'Unvarnished truth'

According to her lawsuit, Stillitano and a female classmate first reported concerns to a school guidance counselor, saying that Amantia had given them unwanted massages at lunch and in his classroom in front of other students, teachers and lunch aides.

She also said that Amantia would “hip check” her when she entered his classroom and stand uncomfortably close while in class.

Stillitano said she reported such concerns three times before Thanksgiving break 2016.

The school district disputes that — saying that Stillitano made just two reports about Amantia in February and March 2017.

Hopewell Valley Regional School District Board of Ed meeting, Nov. 4, 2019 (via Youtube)
2019: Hopewell Valley Regional School District Board of Ed meeting, Nov. 4, 2019 (via Youtube)

“This phrase – 'he is just friendly' has been repeated to young teenage girls in distress by the District when they have reported concerns about Amantia,” Schiller said.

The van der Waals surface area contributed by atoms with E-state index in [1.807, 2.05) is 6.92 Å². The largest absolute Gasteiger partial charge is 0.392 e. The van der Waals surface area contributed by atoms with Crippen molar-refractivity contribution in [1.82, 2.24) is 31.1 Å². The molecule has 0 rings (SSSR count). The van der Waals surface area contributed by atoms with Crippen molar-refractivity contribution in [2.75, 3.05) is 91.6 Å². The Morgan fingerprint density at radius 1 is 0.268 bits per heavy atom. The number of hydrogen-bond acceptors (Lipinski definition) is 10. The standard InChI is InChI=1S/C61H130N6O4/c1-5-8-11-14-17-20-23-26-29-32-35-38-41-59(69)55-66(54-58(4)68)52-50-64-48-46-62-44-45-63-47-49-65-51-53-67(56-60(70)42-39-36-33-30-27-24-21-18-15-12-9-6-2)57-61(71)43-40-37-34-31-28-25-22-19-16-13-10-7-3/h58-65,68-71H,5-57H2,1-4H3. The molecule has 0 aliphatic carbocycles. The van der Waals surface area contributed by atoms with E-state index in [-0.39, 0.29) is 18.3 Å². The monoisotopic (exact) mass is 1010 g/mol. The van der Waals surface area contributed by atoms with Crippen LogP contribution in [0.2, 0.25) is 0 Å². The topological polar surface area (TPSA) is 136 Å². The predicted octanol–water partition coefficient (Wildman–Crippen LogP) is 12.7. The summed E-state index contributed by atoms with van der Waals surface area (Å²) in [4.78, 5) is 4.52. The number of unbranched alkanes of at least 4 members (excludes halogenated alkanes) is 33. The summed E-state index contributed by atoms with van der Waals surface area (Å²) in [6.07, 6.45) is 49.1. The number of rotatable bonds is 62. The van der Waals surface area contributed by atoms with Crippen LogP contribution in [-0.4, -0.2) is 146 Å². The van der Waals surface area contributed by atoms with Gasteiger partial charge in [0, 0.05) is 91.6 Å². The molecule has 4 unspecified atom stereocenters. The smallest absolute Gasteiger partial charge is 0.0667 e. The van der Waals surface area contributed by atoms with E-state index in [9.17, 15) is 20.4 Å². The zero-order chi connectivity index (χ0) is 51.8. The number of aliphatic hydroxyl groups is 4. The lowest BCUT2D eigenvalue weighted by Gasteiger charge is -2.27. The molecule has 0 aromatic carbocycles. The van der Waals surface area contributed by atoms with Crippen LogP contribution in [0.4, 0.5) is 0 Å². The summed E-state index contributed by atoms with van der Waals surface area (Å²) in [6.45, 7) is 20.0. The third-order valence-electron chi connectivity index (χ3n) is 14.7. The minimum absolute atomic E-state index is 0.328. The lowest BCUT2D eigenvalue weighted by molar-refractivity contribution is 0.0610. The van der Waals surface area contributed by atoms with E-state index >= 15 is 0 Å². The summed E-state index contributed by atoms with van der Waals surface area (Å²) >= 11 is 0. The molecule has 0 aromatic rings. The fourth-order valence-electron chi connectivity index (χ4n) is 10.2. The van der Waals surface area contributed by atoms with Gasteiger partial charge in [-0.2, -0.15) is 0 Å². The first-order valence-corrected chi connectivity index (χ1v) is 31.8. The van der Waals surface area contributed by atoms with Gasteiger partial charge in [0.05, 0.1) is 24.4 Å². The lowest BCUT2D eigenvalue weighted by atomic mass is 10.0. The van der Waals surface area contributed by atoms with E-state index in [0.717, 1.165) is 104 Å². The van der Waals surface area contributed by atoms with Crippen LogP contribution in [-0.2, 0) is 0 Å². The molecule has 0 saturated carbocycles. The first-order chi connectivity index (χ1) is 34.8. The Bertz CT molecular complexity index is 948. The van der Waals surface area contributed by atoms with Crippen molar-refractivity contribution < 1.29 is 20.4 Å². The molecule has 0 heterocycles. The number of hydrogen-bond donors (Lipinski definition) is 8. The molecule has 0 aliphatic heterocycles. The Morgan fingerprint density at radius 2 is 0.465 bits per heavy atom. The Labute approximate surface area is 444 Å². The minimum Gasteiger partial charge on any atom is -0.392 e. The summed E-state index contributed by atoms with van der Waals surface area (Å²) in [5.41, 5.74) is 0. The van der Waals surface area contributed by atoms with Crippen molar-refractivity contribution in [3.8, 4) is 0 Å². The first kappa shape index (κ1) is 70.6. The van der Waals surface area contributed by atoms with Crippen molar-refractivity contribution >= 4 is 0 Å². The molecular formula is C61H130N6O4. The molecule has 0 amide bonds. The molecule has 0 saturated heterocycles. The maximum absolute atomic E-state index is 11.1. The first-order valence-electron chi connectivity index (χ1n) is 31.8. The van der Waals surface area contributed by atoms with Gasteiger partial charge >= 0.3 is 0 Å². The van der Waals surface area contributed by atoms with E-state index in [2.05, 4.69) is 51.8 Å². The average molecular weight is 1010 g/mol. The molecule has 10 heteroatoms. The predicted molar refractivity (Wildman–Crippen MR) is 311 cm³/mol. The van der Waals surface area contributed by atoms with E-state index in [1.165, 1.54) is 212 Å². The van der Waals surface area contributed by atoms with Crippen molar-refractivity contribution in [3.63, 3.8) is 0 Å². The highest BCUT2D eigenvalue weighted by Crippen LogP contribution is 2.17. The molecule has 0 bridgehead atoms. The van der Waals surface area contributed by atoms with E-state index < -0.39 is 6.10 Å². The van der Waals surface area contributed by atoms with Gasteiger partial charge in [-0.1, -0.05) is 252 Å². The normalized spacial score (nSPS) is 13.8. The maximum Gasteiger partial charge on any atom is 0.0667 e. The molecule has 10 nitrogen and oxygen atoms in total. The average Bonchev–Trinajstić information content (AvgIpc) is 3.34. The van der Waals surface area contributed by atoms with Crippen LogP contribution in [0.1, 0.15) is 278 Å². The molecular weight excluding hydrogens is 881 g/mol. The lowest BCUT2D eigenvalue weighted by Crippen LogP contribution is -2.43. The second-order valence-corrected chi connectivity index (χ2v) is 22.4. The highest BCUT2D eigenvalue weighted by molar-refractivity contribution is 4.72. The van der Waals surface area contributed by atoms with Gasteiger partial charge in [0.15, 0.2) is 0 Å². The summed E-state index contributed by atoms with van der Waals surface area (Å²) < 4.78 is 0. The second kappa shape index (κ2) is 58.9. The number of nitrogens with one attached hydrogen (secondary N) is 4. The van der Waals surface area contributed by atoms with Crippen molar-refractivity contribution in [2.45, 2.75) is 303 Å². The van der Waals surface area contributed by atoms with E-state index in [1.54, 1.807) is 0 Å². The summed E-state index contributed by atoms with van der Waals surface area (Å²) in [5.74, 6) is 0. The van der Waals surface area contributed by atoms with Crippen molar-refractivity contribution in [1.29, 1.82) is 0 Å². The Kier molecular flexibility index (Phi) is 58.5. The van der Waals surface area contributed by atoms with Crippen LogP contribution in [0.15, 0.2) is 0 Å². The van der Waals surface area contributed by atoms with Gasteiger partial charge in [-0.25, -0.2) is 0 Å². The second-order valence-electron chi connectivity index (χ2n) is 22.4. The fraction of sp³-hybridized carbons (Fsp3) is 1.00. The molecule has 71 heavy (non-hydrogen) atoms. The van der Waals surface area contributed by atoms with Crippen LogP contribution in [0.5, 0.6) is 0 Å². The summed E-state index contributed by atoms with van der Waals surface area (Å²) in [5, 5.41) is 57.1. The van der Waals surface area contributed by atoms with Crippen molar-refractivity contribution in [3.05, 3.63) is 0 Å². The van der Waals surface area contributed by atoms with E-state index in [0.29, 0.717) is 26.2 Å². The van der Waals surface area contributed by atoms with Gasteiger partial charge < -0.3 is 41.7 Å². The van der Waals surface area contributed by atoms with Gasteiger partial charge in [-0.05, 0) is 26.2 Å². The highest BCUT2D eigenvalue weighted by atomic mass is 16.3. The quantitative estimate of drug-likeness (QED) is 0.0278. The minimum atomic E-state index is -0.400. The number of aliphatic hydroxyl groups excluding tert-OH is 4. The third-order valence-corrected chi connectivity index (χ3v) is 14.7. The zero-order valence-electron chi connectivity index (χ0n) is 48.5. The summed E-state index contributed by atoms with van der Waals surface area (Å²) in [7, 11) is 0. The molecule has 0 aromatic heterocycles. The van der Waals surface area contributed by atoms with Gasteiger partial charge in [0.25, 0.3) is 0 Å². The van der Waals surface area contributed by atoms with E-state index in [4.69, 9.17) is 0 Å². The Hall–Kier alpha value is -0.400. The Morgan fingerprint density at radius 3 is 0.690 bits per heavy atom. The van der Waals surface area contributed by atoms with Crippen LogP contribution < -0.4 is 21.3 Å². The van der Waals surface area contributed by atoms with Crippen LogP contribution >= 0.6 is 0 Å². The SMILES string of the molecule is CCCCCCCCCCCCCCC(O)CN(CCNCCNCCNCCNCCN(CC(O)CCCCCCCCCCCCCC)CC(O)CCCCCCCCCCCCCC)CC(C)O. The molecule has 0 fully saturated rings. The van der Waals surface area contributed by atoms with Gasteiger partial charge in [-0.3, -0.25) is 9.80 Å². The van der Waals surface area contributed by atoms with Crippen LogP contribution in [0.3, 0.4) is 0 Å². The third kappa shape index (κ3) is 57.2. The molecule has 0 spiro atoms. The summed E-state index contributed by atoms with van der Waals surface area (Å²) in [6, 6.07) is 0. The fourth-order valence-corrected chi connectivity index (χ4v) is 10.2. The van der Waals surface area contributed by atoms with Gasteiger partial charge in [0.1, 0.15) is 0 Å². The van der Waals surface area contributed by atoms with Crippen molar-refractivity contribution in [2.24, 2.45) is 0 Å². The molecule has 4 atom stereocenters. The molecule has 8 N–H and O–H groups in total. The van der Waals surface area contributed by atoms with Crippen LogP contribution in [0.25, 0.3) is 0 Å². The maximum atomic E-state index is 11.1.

“When we send our children to school, we expect the adults who work there to look after them and to protect them. Unfortunately, that did not happen in this case, and a young girl had her innocence stolen from her,” he said.

On Monday, the attorney for Amantia and the Hopewell Valley Regional School District filed a motion to quash the subpoenas filed by Schiller, for past law enforcement investigative files involving Amantia.

Stillitano's attorney had requested those complete files from police — which Amantia said would enable Stillitano to reconcile inconsistencies to provide anything but the "unvarnished truth," as she recalls it.

The previous allegations against Armantia prompted a public show of support by a number of community members who voiced concerns at a November 2019 Board of Education meeting.

NJ teachers and educators caught in sex crime busts

Over the past few years, state lawmakers have taken on the challenge of dealing with accused child predators among the ranks of teachers and educators.

In 2018, the so-called “pass the trash” law went into effect, requiring stricter New Jersey school background checks related to child abuse and sexual misconduct.

The follow individuals were arrested over the past several years. Some have been convicted and sentenced to prison, while others have accepted plea deals for probation.

Others cases are still pending, including some court delays amid the COVID-19 pandemic.